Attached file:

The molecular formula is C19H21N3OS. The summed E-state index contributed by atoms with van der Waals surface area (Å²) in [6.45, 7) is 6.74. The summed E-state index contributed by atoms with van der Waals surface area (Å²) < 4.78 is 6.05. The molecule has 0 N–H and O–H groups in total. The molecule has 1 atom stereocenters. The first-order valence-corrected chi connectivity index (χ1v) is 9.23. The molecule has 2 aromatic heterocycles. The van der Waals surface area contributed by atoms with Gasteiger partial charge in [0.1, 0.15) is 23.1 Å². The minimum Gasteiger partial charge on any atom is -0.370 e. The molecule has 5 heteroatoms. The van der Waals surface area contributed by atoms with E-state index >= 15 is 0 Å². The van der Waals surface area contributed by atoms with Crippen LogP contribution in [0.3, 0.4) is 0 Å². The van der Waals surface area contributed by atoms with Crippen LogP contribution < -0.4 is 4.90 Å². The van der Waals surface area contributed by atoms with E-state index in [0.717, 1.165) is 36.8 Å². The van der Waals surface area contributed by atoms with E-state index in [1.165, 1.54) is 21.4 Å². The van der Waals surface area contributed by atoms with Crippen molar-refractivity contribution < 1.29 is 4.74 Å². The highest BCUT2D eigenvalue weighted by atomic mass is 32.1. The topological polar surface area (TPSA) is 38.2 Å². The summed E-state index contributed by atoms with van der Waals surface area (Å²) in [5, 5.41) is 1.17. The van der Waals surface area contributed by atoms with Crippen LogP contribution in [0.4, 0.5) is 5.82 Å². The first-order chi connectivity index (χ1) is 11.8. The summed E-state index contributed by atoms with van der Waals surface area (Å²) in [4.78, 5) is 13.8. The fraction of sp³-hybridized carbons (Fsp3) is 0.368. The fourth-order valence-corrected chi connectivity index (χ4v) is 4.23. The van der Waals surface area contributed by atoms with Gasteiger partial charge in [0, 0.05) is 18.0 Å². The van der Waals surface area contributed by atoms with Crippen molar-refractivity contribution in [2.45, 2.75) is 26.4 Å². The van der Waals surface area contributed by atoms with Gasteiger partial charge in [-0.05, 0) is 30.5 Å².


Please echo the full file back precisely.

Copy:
The molecular formula is C19H21N3OS. The summed E-state index contributed by atoms with van der Waals surface area (Å²) in [6.45, 7) is 6.74. The summed E-state index contributed by atoms with van der Waals surface area (Å²) < 4.78 is 6.05. The molecule has 0 N–H and O–H groups in total. The molecule has 1 atom stereocenters. The first-order valence-corrected chi connectivity index (χ1v) is 9.23. The molecule has 2 aromatic heterocycles. The van der Waals surface area contributed by atoms with Gasteiger partial charge in [0.1, 0.15) is 23.1 Å². The minimum Gasteiger partial charge on any atom is -0.370 e. The molecule has 5 heteroatoms. The van der Waals surface area contributed by atoms with E-state index >= 15 is 0 Å². The van der Waals surface area contributed by atoms with Crippen LogP contribution in [0.3, 0.4) is 0 Å². The van der Waals surface area contributed by atoms with Crippen LogP contribution < -0.4 is 4.90 Å². The van der Waals surface area contributed by atoms with E-state index in [0.717, 1.165) is 36.8 Å². The van der Waals surface area contributed by atoms with E-state index in [1.165, 1.54) is 21.4 Å². The van der Waals surface area contributed by atoms with Crippen molar-refractivity contribution < 1.29 is 4.74 Å². The highest BCUT2D eigenvalue weighted by atomic mass is 32.1. The topological polar surface area (TPSA) is 38.2 Å². The summed E-state index contributed by atoms with van der Waals surface area (Å²) in [5, 5.41) is 1.17. The van der Waals surface area contributed by atoms with Crippen LogP contribution in [0.4, 0.5) is 5.82 Å². The first-order chi connectivity index (χ1) is 11.8. The summed E-state index contributed by atoms with van der Waals surface area (Å²) in [4.78, 5) is 13.8. The fraction of sp³-hybridized carbons (Fsp3) is 0.368. The fourth-order valence-corrected chi connectivity index (χ4v) is 4.23. The van der Waals surface area contributed by atoms with Gasteiger partial charge in [0, 0.05) is 18.0 Å². The van der Waals surface area contributed by atoms with Crippen molar-refractivity contribution in [2.45, 2.75) is 26.4 Å². The van der Waals surface area contributed by atoms with Gasteiger partial charge in [-0.05, 0) is 30.5 Å².